16 Ways to Warm Up a Cold Room That Actually Work
Learn how to warm up a room without using a plug-in electric heater. Consider built-in radiant floor or ceiling heating, duct booster fans, toe-kick heaters and other safe heating techniques first.
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The Problem: A Room That’s Always Cold
Do you have a room in your house where there always seems to be a chill in the air? Many choose to solve the problem with a portable electric space heater. But portables have their drawbacks. They can burn curious kids, they’re often unattractive obstacles, and larger models take up a lot of floor space and may overload an electrical circuit.
Instead, try one of these alternative heating options to warm up a cold room, including a few common troubleshooting solutions.
Check for Closed or Blocked Registers
Every furnace technician has a story about a cold room that was warmed by simply opening a register or two. Be sure to check all the vents in the room to ensure they’re open.
Furniture and rugs can also block airflow, so do some rearranging if needed. Check out these other common heating problems you might run into.
Make Sure Dampers are Open
Check dampers to make sure they’re not restricting airflow to the rooms that need it. Some need to be adjusted differently for winter and summer.
You’ll usually find them near the supply-air plenum on the large ducts that feed the rooms in your house.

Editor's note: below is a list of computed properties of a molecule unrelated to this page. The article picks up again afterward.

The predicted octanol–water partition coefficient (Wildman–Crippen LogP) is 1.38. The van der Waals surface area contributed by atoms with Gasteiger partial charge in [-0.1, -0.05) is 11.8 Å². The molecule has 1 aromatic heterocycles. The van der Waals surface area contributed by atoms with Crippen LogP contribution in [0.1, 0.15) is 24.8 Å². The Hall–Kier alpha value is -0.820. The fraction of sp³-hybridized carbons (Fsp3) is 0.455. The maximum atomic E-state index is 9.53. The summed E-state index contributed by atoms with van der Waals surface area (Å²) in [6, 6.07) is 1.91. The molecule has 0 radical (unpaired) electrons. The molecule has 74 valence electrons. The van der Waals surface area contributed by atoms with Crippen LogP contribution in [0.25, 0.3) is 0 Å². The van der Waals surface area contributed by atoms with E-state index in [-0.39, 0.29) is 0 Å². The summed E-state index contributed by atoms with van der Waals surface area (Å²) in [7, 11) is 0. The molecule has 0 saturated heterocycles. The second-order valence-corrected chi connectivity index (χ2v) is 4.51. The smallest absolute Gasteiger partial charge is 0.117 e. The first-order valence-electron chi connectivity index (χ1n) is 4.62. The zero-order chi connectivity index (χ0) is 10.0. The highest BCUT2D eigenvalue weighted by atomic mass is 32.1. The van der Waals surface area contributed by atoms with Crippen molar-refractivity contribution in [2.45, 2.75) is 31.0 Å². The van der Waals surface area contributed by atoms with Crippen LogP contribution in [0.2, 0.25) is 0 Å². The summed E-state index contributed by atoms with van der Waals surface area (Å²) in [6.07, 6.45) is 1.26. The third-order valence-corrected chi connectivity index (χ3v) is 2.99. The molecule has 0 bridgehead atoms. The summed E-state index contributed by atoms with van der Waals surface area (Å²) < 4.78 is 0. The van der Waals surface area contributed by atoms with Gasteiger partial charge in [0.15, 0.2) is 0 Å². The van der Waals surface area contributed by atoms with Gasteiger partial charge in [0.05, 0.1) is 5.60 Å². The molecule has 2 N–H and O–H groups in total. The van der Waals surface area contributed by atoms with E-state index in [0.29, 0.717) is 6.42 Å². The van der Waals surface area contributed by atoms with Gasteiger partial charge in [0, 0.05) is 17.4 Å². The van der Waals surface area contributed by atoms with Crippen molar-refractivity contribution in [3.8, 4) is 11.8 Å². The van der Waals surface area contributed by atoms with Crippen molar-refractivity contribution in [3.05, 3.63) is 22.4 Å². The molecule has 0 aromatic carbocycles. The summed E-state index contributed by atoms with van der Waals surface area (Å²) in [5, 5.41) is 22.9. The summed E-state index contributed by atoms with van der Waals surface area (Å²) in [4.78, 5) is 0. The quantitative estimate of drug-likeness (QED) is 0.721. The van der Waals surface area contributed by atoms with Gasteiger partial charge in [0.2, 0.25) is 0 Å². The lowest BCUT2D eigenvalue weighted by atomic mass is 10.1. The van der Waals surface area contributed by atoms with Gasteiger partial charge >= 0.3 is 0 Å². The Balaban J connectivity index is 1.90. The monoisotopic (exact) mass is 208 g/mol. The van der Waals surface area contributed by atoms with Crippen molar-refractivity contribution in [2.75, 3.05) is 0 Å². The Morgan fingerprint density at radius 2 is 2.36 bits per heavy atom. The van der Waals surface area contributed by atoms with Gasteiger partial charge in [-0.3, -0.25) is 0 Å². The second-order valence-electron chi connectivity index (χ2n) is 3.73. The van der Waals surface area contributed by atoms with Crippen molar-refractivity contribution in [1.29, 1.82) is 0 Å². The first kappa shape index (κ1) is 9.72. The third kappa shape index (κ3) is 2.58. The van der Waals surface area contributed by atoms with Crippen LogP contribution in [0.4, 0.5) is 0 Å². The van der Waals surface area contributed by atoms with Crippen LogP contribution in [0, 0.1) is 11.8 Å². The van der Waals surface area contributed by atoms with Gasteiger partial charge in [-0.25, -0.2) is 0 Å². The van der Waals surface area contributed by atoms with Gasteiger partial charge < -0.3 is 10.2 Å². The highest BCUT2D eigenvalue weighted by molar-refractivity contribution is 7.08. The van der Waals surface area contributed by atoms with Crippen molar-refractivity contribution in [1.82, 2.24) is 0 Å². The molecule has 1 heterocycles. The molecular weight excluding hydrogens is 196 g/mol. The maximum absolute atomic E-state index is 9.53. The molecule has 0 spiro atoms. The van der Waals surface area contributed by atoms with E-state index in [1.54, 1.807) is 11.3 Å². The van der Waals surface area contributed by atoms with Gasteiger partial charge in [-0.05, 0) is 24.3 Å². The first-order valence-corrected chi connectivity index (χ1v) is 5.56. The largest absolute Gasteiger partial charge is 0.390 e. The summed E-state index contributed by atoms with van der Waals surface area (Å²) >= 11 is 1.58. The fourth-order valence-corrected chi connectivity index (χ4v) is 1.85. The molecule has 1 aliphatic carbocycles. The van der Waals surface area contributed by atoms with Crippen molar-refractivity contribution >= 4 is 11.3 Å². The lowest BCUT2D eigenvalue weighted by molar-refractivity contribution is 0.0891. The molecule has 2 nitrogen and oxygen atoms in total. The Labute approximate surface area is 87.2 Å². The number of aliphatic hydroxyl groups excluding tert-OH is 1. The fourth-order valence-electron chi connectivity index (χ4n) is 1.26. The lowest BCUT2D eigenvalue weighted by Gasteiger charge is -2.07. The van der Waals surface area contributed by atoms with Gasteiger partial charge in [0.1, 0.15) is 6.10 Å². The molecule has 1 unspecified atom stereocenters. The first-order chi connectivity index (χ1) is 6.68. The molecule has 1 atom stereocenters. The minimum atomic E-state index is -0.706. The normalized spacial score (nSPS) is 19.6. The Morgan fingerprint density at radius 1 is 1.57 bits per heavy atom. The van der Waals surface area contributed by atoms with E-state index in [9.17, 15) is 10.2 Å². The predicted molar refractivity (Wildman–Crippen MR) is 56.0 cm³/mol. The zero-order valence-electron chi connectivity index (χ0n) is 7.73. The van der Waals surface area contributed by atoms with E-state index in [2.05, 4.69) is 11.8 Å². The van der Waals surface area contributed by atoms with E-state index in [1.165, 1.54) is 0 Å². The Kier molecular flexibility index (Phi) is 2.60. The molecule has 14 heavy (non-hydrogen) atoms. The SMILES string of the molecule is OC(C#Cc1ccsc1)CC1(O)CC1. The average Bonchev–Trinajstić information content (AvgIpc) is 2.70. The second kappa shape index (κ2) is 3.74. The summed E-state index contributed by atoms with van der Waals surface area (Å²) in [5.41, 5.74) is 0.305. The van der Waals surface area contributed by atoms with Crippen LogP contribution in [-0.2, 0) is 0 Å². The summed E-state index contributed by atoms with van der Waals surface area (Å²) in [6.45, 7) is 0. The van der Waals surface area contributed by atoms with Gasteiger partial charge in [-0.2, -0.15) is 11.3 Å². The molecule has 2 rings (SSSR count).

Replace the Furnace Filter
The most common cause of heating (and cooling) problems is an easy one to solve: dirty filters. A clean filter improves air quality and helps your heating system run more efficiently.
If your heater isn’t warming every room in the house, check the filter — it probably needs to be replaced. During the winter you should change your furnace filter about once a month.
Keep Radiators Clear
A radiator won’t produce maximum heat unless air can flow through it. If your room feels chilly, make sure furniture or other items aren’t restricting airflow.
These radiator cover ideas hide ugly radiators while still allowing air to safely flow through.
Release Trapped Air from Radiators
If you have a hot-water radiator that’s not heating, the cause might be trapped air. Releasing it is simple. At the top of your radiator, look for a small valve.
Use a radiator key or a flat screwdriver and slowly turn the valve counterclockwise until water starts dripping out. This will release trapped air and let hot water into the cold fins.
Electric Toe-Kick Heaters
Another option for warming up a cold room is installing electric toe-kick heaters. These small heaters with blowers fit into the hollow space under kitchen cabinets, stair treads and vanities.
If you have forced-air heat, you can take advantage of a duct booster fan like this one. Duct booster fans are designed to increase the flow of warm air through your ducts into a problem room. In-line duct booster fans fit inside standard-size metal ducts.
Mount the blower near the outlet end of a duct, then install a pressure switch (some models have one built-in). Cheaper units can be noisy, so it’s worth buying a quality model with a powerful motor.